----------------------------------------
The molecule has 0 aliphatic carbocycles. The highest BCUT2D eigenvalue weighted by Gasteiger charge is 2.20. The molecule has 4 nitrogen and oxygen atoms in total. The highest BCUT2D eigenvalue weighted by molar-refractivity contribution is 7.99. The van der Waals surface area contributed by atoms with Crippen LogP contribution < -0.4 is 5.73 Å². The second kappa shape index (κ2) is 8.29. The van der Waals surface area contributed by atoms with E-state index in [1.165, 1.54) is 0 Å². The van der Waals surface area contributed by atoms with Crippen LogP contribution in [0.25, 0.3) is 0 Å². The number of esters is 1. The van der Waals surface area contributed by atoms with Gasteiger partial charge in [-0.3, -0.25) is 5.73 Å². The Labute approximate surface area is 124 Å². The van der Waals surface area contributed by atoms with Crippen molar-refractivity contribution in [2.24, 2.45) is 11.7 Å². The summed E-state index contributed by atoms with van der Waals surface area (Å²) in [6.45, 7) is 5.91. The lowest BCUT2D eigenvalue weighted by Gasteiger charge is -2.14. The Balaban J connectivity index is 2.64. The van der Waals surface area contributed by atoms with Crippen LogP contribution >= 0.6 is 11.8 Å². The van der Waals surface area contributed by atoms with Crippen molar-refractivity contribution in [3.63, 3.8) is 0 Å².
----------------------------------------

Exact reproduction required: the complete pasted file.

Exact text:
The molecule has 0 aliphatic carbocycles. The highest BCUT2D eigenvalue weighted by Gasteiger charge is 2.20. The molecule has 4 nitrogen and oxygen atoms in total. The highest BCUT2D eigenvalue weighted by molar-refractivity contribution is 7.99. The van der Waals surface area contributed by atoms with Crippen LogP contribution < -0.4 is 5.73 Å². The second kappa shape index (κ2) is 8.29. The van der Waals surface area contributed by atoms with E-state index in [1.165, 1.54) is 0 Å². The van der Waals surface area contributed by atoms with Crippen LogP contribution in [0.25, 0.3) is 0 Å². The number of esters is 1. The van der Waals surface area contributed by atoms with Gasteiger partial charge in [-0.3, -0.25) is 5.73 Å². The Labute approximate surface area is 124 Å². The van der Waals surface area contributed by atoms with Crippen molar-refractivity contribution in [2.24, 2.45) is 11.7 Å². The summed E-state index contributed by atoms with van der Waals surface area (Å²) in [6.45, 7) is 5.91. The lowest BCUT2D eigenvalue weighted by Gasteiger charge is -2.14. The Balaban J connectivity index is 2.64. The van der Waals surface area contributed by atoms with Crippen LogP contribution >= 0.6 is 11.8 Å². The van der Waals surface area contributed by atoms with Crippen molar-refractivity contribution in [3.63, 3.8) is 0 Å².